Chief External Relations Officer, Mike Reagan, talks about the goals and limitations of the mental health care system

September 24, 2018 (WOOD) – The mother of a man beaten at Rosa Parks Circle had long feared her son would be targeted.

“(I’ve been) very scared for him,” the victim’s mom told Target 8.

On Sept. 13, she received the call she had always dreaded. Her 34-year-old son had been brutally beaten in the head and face the night before at Rosa Parks Circle by a group of between four and six men.

His mom told Target 8 he sustained a fracture to a bone in his face and needed multiple stitches.

He’s expected to recovery physically, but there’s no long-term cure for the mental illness his mom says often puts him at risk.

Statistics show people with mental illness are usually victims of crimes, not perpetrators. The attack at Rosa Parks Circle reflects that research.

It also shines a light on the struggle of West Michigan families whose loved ones with mental illness routinely refuse to comply with medication orders. A symptom of mental illness is the person’s inability to recognize they have one, which makes them think medications aren’t necessary.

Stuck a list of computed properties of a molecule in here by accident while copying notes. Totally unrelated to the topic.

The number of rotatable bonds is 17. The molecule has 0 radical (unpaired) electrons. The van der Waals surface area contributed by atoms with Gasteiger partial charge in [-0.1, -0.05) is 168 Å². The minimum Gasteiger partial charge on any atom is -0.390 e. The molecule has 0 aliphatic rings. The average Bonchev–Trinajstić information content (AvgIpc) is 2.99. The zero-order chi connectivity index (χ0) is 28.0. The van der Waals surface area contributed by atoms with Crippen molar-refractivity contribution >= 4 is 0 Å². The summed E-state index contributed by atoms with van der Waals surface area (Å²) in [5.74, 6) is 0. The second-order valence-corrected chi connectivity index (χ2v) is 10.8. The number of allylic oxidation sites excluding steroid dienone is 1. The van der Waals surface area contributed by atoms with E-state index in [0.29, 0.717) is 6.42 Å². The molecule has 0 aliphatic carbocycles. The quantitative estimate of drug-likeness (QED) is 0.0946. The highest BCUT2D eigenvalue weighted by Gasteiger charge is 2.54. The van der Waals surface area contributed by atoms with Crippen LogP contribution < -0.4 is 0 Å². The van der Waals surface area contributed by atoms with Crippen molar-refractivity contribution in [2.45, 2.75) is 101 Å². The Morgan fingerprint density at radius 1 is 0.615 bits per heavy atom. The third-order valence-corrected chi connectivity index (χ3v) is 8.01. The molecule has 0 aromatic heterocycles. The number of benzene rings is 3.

Grand Rapids police won’t confirm what they think prompted the group to jump the man around 10:30 p.m. Sept. 12, but the victim’s mom believes her son may have said something that set the men off.

“We seen the symptoms that he was getting out of control, that he couldn’t control what he was saying, what he was doing,” she said of the days leading up to the attack. “He was talking the way an aggressive person would talk. That’s not him. He’s not an aggressive person. He wouldn’t hurt a fly.”

She said she called her son’s mental health caseworker a few days before the assault to report he was off his meds and acting erratically again, but got little help.

“I asked them was there some kind of place he could go to where they could keep him, watch him and maybe get him on medication and they said, ‘No, at this point he has to do it on his own,'” she recalled.

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